Special Commentary: Post-COVID Transformation: DOD Goes into the Matrix?
- Nathan Freier, Robert Hume, Al Lord, John Schaus
- Content Type
- Commentary and Analysis
- The Strategic Studies Institute of the U.S. Army War College
- These are complex, turbulent, and uncertain times to be sure. The Department of Defense
(DOD) is at an important inflection point. COVID-19 has irrevocably altered the dynamics of
international security and reshaped DOD’s decision-making landscape. As a result, DOD will
have to adapt to significantly different strategic circumstances post-COVID than those assumed
operative in the 2018 National Defense Strategy (NDS18). We recommend that DOD recognize
this to be true, seize the initiative, create opportunity from crisis, and recraft defense strategy to
re-emerge from COVID as a stronger, more hypercompetitive institution.
The past is definitely prologue in this regard. DOD’s current strategic circumstances mirror
those of the immediate post-9/11 period. The wars that followed 9/11 forced a substantial
strategic course correction on DOD. By 2003, it was clear that the azimuth set in the 2001
Quadrennial Defense Review (QDR01) was fundamentally compromised by the stark reality of
the Iraq and Afghan wars and the wider “Global War on Terrorism.”
There was corporate recognition at the time that the path described in QDR01 was not likely
to position the American military for the demands of the post-9/11 environment. Just as war
reshaped DOD’s strategic agenda then, COVID-19 will change the dynamics of great power
rivalry and the defense choices associated with it going forward as well. By itself, we suggest this
necessitates a thoughtful re-examination of the assumptions and approach described in NDS18.
To use a pop culture analogy, DOD’s current situation is reminiscent of “Neo’s choice” in the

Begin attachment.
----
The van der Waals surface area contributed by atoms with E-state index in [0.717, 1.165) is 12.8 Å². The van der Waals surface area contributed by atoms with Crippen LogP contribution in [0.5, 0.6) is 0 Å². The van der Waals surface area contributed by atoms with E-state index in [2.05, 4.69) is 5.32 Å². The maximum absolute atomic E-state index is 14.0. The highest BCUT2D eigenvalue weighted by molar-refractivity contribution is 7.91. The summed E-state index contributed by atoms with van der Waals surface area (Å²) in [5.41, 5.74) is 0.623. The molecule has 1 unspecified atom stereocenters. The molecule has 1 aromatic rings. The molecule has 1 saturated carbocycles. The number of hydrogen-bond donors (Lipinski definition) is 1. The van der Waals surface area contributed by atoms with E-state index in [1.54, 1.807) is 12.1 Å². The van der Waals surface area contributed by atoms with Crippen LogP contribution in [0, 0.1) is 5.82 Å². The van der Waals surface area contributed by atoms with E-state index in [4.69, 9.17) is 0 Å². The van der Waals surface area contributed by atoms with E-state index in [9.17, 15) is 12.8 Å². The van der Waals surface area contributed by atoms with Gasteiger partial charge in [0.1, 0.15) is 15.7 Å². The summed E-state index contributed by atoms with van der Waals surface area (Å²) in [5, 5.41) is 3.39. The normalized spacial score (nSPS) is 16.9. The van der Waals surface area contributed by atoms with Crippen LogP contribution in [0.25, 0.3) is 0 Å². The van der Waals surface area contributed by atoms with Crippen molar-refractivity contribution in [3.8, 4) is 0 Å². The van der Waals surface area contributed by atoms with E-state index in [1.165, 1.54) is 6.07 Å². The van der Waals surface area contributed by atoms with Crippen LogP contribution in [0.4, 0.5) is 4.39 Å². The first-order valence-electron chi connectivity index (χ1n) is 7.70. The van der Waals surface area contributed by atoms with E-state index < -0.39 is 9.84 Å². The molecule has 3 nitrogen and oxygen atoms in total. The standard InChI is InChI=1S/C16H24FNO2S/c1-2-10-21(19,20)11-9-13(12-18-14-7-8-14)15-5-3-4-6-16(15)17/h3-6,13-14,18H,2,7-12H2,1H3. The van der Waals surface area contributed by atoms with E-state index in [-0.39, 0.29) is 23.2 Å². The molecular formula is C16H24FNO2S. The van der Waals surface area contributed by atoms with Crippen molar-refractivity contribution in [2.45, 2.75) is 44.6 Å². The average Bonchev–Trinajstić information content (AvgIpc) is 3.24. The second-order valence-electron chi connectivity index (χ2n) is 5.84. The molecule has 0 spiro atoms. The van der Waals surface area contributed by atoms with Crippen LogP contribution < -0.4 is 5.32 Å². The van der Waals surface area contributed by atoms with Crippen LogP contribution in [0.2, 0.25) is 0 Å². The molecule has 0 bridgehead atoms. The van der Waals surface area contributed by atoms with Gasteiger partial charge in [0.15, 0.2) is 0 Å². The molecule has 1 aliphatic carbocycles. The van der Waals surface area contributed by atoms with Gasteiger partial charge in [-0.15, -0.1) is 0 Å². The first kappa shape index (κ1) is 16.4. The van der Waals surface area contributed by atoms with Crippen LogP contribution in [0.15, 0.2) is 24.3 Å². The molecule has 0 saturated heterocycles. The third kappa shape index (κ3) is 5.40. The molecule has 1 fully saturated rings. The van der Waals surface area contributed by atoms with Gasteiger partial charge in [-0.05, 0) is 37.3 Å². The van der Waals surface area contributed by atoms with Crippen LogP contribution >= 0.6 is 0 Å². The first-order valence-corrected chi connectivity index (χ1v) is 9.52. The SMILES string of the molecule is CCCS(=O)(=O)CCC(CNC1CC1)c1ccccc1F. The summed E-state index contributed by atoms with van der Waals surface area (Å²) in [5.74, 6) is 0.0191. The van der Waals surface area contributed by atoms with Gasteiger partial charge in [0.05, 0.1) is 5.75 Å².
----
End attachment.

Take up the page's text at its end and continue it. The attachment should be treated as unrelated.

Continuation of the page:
dystopian movie The Matrix. In the film, rebel leader Morpheus offers protagonist Neo the
choice of a red pill or a blue pill. The red pill extends to Neo an unvarnished view of “the matrix”
and its broader and more difficult set of governing facts. The blue pill, on the other hand,
returns Neo to his prior blissfully naïve existence plugged into a land of computer make-believe.
The blue pill is all about doubling down on a comfortable yet already discredited past. The red
pill offers Neo the opportunity to boldly enter a difficult but nonetheless transformational
future. In the end (spoiler alert), Neo chooses red.
Like Neo, DOD has its own difficult “red or blue” choice on the near-horizon. COVID forced
the issue. DOD’s choice is between prudent risk-taking, transformation, and increased
hypercompetitiveness (red) on the one hand, and status quo, steady decline, and inevitable loss
of position in key regions and domains on the other (blue). As in the case of Neo, we suggest that
DOD choose the former (red pill) transformational option.
- Defense Policy, Armed Forces, Strategic Competition, COVID-19
- Political Geography
- North America, United States of America